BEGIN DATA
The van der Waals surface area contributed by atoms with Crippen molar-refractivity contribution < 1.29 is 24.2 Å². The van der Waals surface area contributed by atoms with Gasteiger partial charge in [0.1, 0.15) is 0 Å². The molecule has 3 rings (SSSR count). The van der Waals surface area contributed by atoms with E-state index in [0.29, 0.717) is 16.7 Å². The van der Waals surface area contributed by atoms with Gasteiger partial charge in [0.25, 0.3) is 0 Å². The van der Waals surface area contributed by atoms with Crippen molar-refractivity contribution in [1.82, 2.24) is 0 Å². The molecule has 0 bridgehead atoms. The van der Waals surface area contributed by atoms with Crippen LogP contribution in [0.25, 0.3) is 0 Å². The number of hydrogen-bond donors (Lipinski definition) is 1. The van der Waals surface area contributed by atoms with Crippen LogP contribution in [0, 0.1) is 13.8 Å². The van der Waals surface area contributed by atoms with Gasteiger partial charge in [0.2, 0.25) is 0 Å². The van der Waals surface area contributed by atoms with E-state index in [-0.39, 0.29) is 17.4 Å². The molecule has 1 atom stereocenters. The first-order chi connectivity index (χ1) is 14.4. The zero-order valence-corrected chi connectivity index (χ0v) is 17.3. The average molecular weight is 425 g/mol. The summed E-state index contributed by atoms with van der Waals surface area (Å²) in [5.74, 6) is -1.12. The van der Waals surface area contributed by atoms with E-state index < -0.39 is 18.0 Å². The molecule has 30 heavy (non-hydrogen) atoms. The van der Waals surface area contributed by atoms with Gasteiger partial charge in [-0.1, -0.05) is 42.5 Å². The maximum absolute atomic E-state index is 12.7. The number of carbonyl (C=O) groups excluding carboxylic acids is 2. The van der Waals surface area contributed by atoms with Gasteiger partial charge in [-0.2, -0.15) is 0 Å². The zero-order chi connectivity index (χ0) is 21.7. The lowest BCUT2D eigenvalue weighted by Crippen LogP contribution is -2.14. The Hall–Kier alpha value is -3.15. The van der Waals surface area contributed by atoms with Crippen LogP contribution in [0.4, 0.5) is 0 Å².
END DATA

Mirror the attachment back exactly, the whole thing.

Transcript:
The van der Waals surface area contributed by atoms with Crippen molar-refractivity contribution < 1.29 is 24.2 Å². The van der Waals surface area contributed by atoms with Gasteiger partial charge in [0.1, 0.15) is 0 Å². The molecule has 3 rings (SSSR count). The van der Waals surface area contributed by atoms with E-state index in [0.29, 0.717) is 16.7 Å². The van der Waals surface area contributed by atoms with Gasteiger partial charge in [0.25, 0.3) is 0 Å². The van der Waals surface area contributed by atoms with Crippen molar-refractivity contribution in [1.82, 2.24) is 0 Å². The molecule has 0 bridgehead atoms. The van der Waals surface area contributed by atoms with Crippen LogP contribution in [0.25, 0.3) is 0 Å². The number of hydrogen-bond donors (Lipinski definition) is 1. The van der Waals surface area contributed by atoms with Crippen LogP contribution in [0, 0.1) is 13.8 Å². The van der Waals surface area contributed by atoms with Gasteiger partial charge in [0.2, 0.25) is 0 Å². The van der Waals surface area contributed by atoms with E-state index in [-0.39, 0.29) is 17.4 Å². The molecule has 1 atom stereocenters. The first-order chi connectivity index (χ1) is 14.4. The zero-order valence-corrected chi connectivity index (χ0v) is 17.3. The average molecular weight is 425 g/mol. The summed E-state index contributed by atoms with van der Waals surface area (Å²) in [5.74, 6) is -1.12. The van der Waals surface area contributed by atoms with E-state index < -0.39 is 18.0 Å². The molecule has 30 heavy (non-hydrogen) atoms. The van der Waals surface area contributed by atoms with Gasteiger partial charge in [-0.1, -0.05) is 42.5 Å². The maximum absolute atomic E-state index is 12.7. The number of carbonyl (C=O) groups excluding carboxylic acids is 2. The van der Waals surface area contributed by atoms with Gasteiger partial charge in [-0.2, -0.15) is 0 Å². The zero-order chi connectivity index (χ0) is 21.7. The lowest BCUT2D eigenvalue weighted by Crippen LogP contribution is -2.14. The Hall–Kier alpha value is -3.15. The van der Waals surface area contributed by atoms with Crippen LogP contribution in [0.4, 0.5) is 0 Å².